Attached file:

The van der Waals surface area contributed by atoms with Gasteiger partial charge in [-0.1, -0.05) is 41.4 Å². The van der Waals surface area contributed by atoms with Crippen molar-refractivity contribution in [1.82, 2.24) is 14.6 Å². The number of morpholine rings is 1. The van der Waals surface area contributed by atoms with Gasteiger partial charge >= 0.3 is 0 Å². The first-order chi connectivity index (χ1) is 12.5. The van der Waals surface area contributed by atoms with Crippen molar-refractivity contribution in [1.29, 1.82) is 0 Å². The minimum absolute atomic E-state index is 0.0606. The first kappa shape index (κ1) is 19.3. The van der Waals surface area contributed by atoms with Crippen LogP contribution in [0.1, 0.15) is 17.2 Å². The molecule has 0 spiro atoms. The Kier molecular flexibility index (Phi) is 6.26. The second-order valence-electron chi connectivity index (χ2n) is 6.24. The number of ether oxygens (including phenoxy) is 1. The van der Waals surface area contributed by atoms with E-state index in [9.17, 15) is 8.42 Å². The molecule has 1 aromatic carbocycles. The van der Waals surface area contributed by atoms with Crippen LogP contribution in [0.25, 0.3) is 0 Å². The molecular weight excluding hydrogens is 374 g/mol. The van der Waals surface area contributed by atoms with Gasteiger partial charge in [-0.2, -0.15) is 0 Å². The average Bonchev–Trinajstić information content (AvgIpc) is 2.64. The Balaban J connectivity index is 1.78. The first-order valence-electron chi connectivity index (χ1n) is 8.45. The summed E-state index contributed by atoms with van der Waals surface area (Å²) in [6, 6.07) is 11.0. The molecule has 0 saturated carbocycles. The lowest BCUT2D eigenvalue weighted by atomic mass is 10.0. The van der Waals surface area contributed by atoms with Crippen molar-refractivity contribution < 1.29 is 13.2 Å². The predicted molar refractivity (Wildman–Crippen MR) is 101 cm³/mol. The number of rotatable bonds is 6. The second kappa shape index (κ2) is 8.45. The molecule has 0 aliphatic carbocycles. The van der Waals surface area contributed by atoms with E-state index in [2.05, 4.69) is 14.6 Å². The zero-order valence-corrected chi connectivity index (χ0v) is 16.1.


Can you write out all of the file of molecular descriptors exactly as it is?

The van der Waals surface area contributed by atoms with Gasteiger partial charge in [-0.1, -0.05) is 41.4 Å². The van der Waals surface area contributed by atoms with Crippen molar-refractivity contribution in [1.82, 2.24) is 14.6 Å². The number of morpholine rings is 1. The van der Waals surface area contributed by atoms with Gasteiger partial charge >= 0.3 is 0 Å². The first-order chi connectivity index (χ1) is 12.5. The van der Waals surface area contributed by atoms with Crippen molar-refractivity contribution in [1.29, 1.82) is 0 Å². The minimum absolute atomic E-state index is 0.0606. The first kappa shape index (κ1) is 19.3. The van der Waals surface area contributed by atoms with Crippen LogP contribution in [0.1, 0.15) is 17.2 Å². The molecule has 0 spiro atoms. The Kier molecular flexibility index (Phi) is 6.26. The second-order valence-electron chi connectivity index (χ2n) is 6.24. The number of ether oxygens (including phenoxy) is 1. The van der Waals surface area contributed by atoms with E-state index in [9.17, 15) is 8.42 Å². The molecule has 1 aromatic carbocycles. The van der Waals surface area contributed by atoms with Crippen LogP contribution in [0.25, 0.3) is 0 Å². The molecular weight excluding hydrogens is 374 g/mol. The van der Waals surface area contributed by atoms with Gasteiger partial charge in [-0.2, -0.15) is 0 Å². The average Bonchev–Trinajstić information content (AvgIpc) is 2.64. The Balaban J connectivity index is 1.78. The first-order valence-electron chi connectivity index (χ1n) is 8.45. The summed E-state index contributed by atoms with van der Waals surface area (Å²) in [6, 6.07) is 11.0. The molecule has 0 saturated carbocycles. The lowest BCUT2D eigenvalue weighted by atomic mass is 10.0. The van der Waals surface area contributed by atoms with Crippen molar-refractivity contribution < 1.29 is 13.2 Å². The predicted molar refractivity (Wildman–Crippen MR) is 101 cm³/mol. The number of rotatable bonds is 6. The second kappa shape index (κ2) is 8.45. The molecule has 0 aliphatic carbocycles. The van der Waals surface area contributed by atoms with E-state index in [2.05, 4.69) is 14.6 Å². The zero-order valence-corrected chi connectivity index (χ0v) is 16.1.